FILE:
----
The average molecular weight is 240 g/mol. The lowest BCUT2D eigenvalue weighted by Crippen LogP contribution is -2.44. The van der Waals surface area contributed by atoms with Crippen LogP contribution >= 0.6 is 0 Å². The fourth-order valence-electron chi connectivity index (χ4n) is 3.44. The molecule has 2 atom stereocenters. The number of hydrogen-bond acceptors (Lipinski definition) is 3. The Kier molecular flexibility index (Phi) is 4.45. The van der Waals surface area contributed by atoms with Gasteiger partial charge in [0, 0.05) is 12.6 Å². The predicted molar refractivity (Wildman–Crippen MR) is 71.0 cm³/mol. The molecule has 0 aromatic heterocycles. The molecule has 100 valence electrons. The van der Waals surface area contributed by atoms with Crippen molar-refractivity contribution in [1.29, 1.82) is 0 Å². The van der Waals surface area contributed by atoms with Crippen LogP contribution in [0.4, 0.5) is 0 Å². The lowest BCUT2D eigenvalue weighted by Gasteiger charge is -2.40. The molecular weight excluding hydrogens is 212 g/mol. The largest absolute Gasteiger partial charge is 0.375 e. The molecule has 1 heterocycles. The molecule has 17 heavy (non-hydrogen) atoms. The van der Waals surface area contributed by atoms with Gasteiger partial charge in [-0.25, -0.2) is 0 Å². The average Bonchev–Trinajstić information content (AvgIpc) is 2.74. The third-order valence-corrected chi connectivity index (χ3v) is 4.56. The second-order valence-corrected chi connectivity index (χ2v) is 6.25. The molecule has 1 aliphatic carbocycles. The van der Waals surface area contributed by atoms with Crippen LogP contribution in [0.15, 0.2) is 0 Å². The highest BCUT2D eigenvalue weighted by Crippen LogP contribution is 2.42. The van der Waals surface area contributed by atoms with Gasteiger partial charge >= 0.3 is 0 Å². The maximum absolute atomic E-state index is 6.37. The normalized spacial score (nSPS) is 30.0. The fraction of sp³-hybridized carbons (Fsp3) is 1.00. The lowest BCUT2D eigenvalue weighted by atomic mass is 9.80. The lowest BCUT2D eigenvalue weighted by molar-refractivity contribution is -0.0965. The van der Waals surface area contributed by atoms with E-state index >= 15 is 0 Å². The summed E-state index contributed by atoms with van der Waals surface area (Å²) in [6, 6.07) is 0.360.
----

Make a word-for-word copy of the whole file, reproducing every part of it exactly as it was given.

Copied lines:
The average molecular weight is 240 g/mol. The lowest BCUT2D eigenvalue weighted by Crippen LogP contribution is -2.44. The van der Waals surface area contributed by atoms with Crippen LogP contribution >= 0.6 is 0 Å². The fourth-order valence-electron chi connectivity index (χ4n) is 3.44. The molecule has 2 atom stereocenters. The number of hydrogen-bond acceptors (Lipinski definition) is 3. The Kier molecular flexibility index (Phi) is 4.45. The van der Waals surface area contributed by atoms with Gasteiger partial charge in [0, 0.05) is 12.6 Å². The predicted molar refractivity (Wildman–Crippen MR) is 71.0 cm³/mol. The molecule has 0 aromatic heterocycles. The molecule has 100 valence electrons. The van der Waals surface area contributed by atoms with Crippen molar-refractivity contribution in [1.29, 1.82) is 0 Å². The van der Waals surface area contributed by atoms with Crippen LogP contribution in [0.4, 0.5) is 0 Å². The lowest BCUT2D eigenvalue weighted by Gasteiger charge is -2.40. The molecular weight excluding hydrogens is 212 g/mol. The largest absolute Gasteiger partial charge is 0.375 e. The molecule has 1 heterocycles. The molecule has 17 heavy (non-hydrogen) atoms. The van der Waals surface area contributed by atoms with Gasteiger partial charge in [-0.25, -0.2) is 0 Å². The average Bonchev–Trinajstić information content (AvgIpc) is 2.74. The third-order valence-corrected chi connectivity index (χ3v) is 4.56. The second-order valence-corrected chi connectivity index (χ2v) is 6.25. The molecule has 1 aliphatic carbocycles. The van der Waals surface area contributed by atoms with Crippen LogP contribution in [0.15, 0.2) is 0 Å². The highest BCUT2D eigenvalue weighted by Crippen LogP contribution is 2.42. The van der Waals surface area contributed by atoms with Gasteiger partial charge >= 0.3 is 0 Å². The maximum absolute atomic E-state index is 6.37. The normalized spacial score (nSPS) is 30.0. The fraction of sp³-hybridized carbons (Fsp3) is 1.00. The lowest BCUT2D eigenvalue weighted by atomic mass is 9.80. The lowest BCUT2D eigenvalue weighted by molar-refractivity contribution is -0.0965. The van der Waals surface area contributed by atoms with E-state index >= 15 is 0 Å². The summed E-state index contributed by atoms with van der Waals surface area (Å²) in [6, 6.07) is 0.360.